BIG ISLAND EARTHQUAKE
1 YEAR LATER
COURTESY DAUGHTERS OF HAWAII
The exterior of Hulihee Palace in Kailua-Kona shows damage remaining to be repaired. The attraction was briefly closed following the earthquake and aftershocks, but its ground floor was soon reopened to visitors.
State weighs bids to repair Kailua-Kona attraction
KAILUA-KONA, Hawaii » State officials hope to have a contract approved soon to repair a popular tourist attraction in the heart of Kailua-Kona that was heavily damaged by the quake.
Hulihee Palace, built in the style of a New England mansion in 1838 by Hawaii Island Gov. John Adams Kuakini, was briefly closed following the earthquake and aftershocks, but its ground floor was soon reopened to visitors at a reduced price of $4, compared with the normal $6.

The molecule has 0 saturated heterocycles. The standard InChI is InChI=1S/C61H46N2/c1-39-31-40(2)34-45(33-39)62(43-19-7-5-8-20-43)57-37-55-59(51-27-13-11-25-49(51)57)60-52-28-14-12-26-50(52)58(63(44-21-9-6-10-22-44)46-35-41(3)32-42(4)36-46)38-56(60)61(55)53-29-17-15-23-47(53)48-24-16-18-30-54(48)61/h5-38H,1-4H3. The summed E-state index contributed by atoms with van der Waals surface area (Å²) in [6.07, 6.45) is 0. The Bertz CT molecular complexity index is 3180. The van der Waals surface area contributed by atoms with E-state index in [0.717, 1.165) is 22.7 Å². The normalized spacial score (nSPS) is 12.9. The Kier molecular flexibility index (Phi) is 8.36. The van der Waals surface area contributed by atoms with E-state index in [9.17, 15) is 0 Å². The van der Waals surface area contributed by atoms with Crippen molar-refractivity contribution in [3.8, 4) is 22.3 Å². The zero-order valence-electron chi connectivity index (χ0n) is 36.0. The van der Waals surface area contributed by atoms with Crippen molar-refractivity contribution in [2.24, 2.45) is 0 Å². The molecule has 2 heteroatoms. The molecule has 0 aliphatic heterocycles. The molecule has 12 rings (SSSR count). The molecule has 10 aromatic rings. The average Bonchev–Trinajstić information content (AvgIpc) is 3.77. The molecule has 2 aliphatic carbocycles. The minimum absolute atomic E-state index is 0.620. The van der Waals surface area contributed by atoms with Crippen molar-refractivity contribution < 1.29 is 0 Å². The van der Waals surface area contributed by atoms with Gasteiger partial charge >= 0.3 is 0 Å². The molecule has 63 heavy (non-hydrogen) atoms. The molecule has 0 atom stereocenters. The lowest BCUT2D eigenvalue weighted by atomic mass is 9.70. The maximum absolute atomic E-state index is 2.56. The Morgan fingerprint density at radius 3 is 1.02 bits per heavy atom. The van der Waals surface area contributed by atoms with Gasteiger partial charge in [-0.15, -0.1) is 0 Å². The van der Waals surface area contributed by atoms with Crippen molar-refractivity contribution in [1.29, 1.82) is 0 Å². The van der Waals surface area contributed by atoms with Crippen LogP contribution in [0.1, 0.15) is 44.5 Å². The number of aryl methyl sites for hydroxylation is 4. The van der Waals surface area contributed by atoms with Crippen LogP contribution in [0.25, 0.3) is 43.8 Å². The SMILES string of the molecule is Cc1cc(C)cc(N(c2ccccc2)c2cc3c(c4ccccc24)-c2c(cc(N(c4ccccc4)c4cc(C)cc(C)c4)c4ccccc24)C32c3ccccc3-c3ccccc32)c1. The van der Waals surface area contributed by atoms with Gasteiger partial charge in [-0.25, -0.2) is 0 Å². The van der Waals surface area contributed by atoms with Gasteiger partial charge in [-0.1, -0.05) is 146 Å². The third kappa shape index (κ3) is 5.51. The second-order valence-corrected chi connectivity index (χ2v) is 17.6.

Built of rough basalt stones, the palace suffered the most serious damage with displacement of stones in the triangular gables at either end of the attic above the second floor, an architectural report said.
"The stone walls have sort of inched in," said David Scott, of the Daughters of Hawaii, which has leased the state-owned building since 1927, displaying it as a museum while also being responsible for the maintenance.
Repairs following the earthquakes were beyond the organization's means. Part of the damage was destruction of heavy plaster cornice molding at the ceiling line of some rooms. No one in Hawaii knows how to do that work, so a specialist will come from the mainland, Scott said.
This spring the Legislature appropriated $1 million for repairs, but the sole bid on the job came in higher than the funds available. The state is negotiating to lower the cost, Scott said.
When the work is completed, the Federal Emergency Management Agency will reimburse 75 percent of eligible costs, but not all costs will be eligible, he said. The Daughters have collected $200,000 in donations for other expenses.
Scott hopes the work can be completed in nine months.